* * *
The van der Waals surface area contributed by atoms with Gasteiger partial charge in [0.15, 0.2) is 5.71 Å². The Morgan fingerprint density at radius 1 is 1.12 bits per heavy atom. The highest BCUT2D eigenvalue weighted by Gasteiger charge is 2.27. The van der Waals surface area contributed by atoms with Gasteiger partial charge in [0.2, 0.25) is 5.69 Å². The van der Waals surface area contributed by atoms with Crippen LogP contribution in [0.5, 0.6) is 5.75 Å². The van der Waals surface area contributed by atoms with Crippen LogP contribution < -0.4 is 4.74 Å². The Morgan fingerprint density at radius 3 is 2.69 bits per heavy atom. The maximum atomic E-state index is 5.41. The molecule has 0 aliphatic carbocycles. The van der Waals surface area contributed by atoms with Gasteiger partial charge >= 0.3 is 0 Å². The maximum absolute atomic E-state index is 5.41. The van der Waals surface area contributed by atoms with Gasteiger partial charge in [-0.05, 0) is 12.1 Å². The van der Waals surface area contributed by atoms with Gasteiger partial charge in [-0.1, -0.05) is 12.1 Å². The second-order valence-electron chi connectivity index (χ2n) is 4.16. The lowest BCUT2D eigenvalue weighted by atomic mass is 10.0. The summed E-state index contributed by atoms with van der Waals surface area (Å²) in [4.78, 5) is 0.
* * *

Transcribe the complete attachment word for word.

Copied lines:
The van der Waals surface area contributed by atoms with Gasteiger partial charge in [0.15, 0.2) is 5.71 Å². The Morgan fingerprint density at radius 1 is 1.12 bits per heavy atom. The highest BCUT2D eigenvalue weighted by Gasteiger charge is 2.27. The van der Waals surface area contributed by atoms with Gasteiger partial charge in [0.2, 0.25) is 5.69 Å². The van der Waals surface area contributed by atoms with Crippen LogP contribution in [0.5, 0.6) is 5.75 Å². The van der Waals surface area contributed by atoms with Crippen LogP contribution < -0.4 is 4.74 Å². The Morgan fingerprint density at radius 3 is 2.69 bits per heavy atom. The maximum atomic E-state index is 5.41. The molecule has 0 aliphatic carbocycles. The van der Waals surface area contributed by atoms with Gasteiger partial charge >= 0.3 is 0 Å². The maximum absolute atomic E-state index is 5.41. The van der Waals surface area contributed by atoms with Gasteiger partial charge in [-0.05, 0) is 12.1 Å². The van der Waals surface area contributed by atoms with Gasteiger partial charge in [-0.1, -0.05) is 12.1 Å². The second-order valence-electron chi connectivity index (χ2n) is 4.16. The lowest BCUT2D eigenvalue weighted by atomic mass is 10.0. The summed E-state index contributed by atoms with van der Waals surface area (Å²) in [4.78, 5) is 0.